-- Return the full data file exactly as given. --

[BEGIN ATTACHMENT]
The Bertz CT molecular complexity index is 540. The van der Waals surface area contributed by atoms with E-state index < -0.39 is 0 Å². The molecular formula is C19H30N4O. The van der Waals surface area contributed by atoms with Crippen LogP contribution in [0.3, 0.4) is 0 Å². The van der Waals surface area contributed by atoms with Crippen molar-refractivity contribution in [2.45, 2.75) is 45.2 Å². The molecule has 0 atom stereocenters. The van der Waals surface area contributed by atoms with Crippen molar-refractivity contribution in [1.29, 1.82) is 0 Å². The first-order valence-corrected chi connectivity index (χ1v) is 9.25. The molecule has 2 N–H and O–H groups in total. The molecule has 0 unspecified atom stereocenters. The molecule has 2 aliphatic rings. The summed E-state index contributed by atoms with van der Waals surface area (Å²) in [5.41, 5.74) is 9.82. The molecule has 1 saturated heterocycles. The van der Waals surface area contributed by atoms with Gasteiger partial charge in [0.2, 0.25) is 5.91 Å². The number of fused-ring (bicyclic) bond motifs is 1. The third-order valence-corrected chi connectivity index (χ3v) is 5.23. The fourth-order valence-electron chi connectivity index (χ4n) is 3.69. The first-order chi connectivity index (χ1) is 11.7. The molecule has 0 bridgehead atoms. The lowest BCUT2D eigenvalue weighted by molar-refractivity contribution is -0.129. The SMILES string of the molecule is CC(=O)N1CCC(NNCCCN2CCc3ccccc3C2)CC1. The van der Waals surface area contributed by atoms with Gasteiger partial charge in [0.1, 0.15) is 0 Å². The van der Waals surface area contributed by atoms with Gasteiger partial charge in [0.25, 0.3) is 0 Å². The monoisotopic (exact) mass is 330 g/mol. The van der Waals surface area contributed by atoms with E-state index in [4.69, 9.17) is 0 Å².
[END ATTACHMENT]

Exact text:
The Bertz CT molecular complexity index is 540. The van der Waals surface area contributed by atoms with E-state index < -0.39 is 0 Å². The molecular formula is C19H30N4O. The van der Waals surface area contributed by atoms with Crippen LogP contribution in [0.3, 0.4) is 0 Å². The van der Waals surface area contributed by atoms with Crippen molar-refractivity contribution in [2.45, 2.75) is 45.2 Å². The molecule has 0 atom stereocenters. The van der Waals surface area contributed by atoms with Crippen molar-refractivity contribution in [1.29, 1.82) is 0 Å². The first-order valence-corrected chi connectivity index (χ1v) is 9.25. The molecule has 2 N–H and O–H groups in total. The molecule has 0 unspecified atom stereocenters. The molecule has 2 aliphatic rings. The summed E-state index contributed by atoms with van der Waals surface area (Å²) in [5.41, 5.74) is 9.82. The molecule has 1 saturated heterocycles. The van der Waals surface area contributed by atoms with Gasteiger partial charge in [0.2, 0.25) is 5.91 Å². The number of fused-ring (bicyclic) bond motifs is 1. The third-order valence-corrected chi connectivity index (χ3v) is 5.23. The fourth-order valence-electron chi connectivity index (χ4n) is 3.69. The first-order chi connectivity index (χ1) is 11.7. The molecule has 0 bridgehead atoms. The lowest BCUT2D eigenvalue weighted by molar-refractivity contribution is -0.129. The SMILES string of the molecule is CC(=O)N1CCC(NNCCCN2CCc3ccccc3C2)CC1. The van der Waals surface area contributed by atoms with Gasteiger partial charge in [0.1, 0.15) is 0 Å². The van der Waals surface area contributed by atoms with Gasteiger partial charge in [0.25, 0.3) is 0 Å². The monoisotopic (exact) mass is 330 g/mol. The van der Waals surface area contributed by atoms with E-state index in [4.69, 9.17) is 0 Å².